Good weather makes weekends seem just like paradise. I had some friends over for dinner on Saturday night. The menu consisted of Jamie Oliver’s delicious baked mushrooms stuffed with ricotta (I used basil leaves instead of oregano, so good), with some rucola with a lemon dressing and Northern Spain paella (plenty of meat and no seafood). From a neighbourhood perspective, I was stuck in Parkdale:

Yesterday was glorious, and in order to make the most of the weather, my friends went to the Islands to spend the day:

I pottered around, watched Nadal beat Federer, and after having brunch at the waterfront, I spent part of the afternoon at Trinity Bellwoods. It’s a lovely park on Queen West:

These are the new sketches of Toronto neighbourhoods that I’ve been working on. Obviously still sketches – I mean, TRINIYT?! I was obviously VERY distracted when I was working on my lettering…! I still have to work on the composition, select which buildings/houses are more representative of each neighbourhood and obviously, TRY to make it as centered and straight as possible – particularly the lettering. But it’s a project I’m really enjoying as it makes me get on my bike, explore some wonderful areas of this city and then, once at home, ¬†draw them out rather quickly with my big fat marker pen on the biggest sketch pad known to man.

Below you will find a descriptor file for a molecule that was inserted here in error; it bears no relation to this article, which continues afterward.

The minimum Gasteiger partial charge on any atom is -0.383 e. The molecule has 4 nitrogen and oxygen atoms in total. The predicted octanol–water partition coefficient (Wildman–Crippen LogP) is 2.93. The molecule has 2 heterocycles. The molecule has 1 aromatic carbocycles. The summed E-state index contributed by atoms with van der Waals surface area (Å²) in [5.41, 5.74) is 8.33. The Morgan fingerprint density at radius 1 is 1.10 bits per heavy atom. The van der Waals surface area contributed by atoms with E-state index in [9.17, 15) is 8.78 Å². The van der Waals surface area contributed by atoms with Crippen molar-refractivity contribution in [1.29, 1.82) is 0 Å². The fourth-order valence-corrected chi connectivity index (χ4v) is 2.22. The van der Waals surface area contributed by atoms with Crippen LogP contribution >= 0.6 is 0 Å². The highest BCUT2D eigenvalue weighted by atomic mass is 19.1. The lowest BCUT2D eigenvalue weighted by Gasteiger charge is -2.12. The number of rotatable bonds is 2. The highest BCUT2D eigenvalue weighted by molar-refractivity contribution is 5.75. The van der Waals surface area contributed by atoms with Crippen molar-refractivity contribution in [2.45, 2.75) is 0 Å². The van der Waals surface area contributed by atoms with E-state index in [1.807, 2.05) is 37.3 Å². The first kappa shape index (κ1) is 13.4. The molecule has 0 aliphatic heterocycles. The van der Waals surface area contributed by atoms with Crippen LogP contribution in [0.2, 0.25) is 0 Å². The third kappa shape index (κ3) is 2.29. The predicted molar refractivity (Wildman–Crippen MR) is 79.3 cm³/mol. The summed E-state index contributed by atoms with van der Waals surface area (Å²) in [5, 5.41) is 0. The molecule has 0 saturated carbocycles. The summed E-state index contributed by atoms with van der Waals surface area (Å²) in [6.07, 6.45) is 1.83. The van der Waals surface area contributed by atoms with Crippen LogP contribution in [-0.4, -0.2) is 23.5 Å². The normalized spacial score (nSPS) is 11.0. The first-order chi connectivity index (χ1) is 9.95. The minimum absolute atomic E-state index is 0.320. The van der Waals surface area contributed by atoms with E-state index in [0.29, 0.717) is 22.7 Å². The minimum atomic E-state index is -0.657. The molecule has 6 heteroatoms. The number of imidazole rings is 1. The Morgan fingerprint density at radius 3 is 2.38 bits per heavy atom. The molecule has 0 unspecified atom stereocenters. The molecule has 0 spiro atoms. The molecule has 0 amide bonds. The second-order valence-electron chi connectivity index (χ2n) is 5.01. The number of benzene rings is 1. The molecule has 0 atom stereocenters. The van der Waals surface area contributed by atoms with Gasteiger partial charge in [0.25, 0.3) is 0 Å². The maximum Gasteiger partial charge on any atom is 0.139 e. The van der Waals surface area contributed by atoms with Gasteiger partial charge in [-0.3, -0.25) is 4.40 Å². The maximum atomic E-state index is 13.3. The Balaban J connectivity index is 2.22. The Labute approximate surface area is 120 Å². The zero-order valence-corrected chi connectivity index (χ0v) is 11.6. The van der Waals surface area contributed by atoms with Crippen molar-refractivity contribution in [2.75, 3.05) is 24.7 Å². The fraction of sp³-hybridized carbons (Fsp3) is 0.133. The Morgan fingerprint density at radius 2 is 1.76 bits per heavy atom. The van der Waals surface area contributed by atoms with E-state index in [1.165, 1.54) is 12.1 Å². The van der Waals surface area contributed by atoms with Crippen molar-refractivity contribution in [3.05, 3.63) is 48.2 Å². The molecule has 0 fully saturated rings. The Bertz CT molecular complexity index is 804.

Over the past 7 years¬†I have¬†lived in 10 different¬†houses¬†in 3¬†countries. However only a handful of them have felt like home. Home now is Toronto, Parkdale to be precise. What makes my current address so special is the fact that for the very first time in my life I am living by myself and was able to decorate the place as I wished. I’m renting¬† one of the attic apartments in this gorgeous turn-of-the-century house.

The neighbourhood is amazing, great local shops, friendly people, creativity in the air, park¬†and lake nearby, seriously, this place has it all. Actually, I’ll take it a notch higher, this is probably the BEST neighbourhood where I have lived.

Never have I been so inspired to draw the building where I live – until now…

Living in a creative valhalla

Hello hello,

First post ever in this blog and, naturally, I am somewhat nervousanxiousexcitedallinone!

Why a creative valhalla, might you ask? Well, I was brought up in a house of artists and creativity has flowed in our blood for generations. Growing up we all inspired each other to unleash the creative within, to paint, draw, sew, knit, crochet, cook, make jewellery, and a long list of etceteras. No matter the city where we lived, our house always seemed to have a pot of creative juices bubbling away. When I finally left home I was never able to re-create that ambience. Sure there is email, phone, and skype, and we still today even talk and get all excited about what it is that we want to make/create/eat, but I have come to realise that the city where you live and the community around you is of utmost importance.

I moved to Toronto in October 2010¬†and to my surprise, this city, and Canada as a whole,¬†have turned into my creative valhalla. The¬†amazing creative community and wonderful people here, not to mention art supply shops, craft markets and an overwhelming feeling that, whatever you do is unique and should make you¬†proud, have made me feel at home. How long will I stay here? I haven’t the slightest idea, but I hope to document on this blog what it is that inspires me and how my work is affected by it.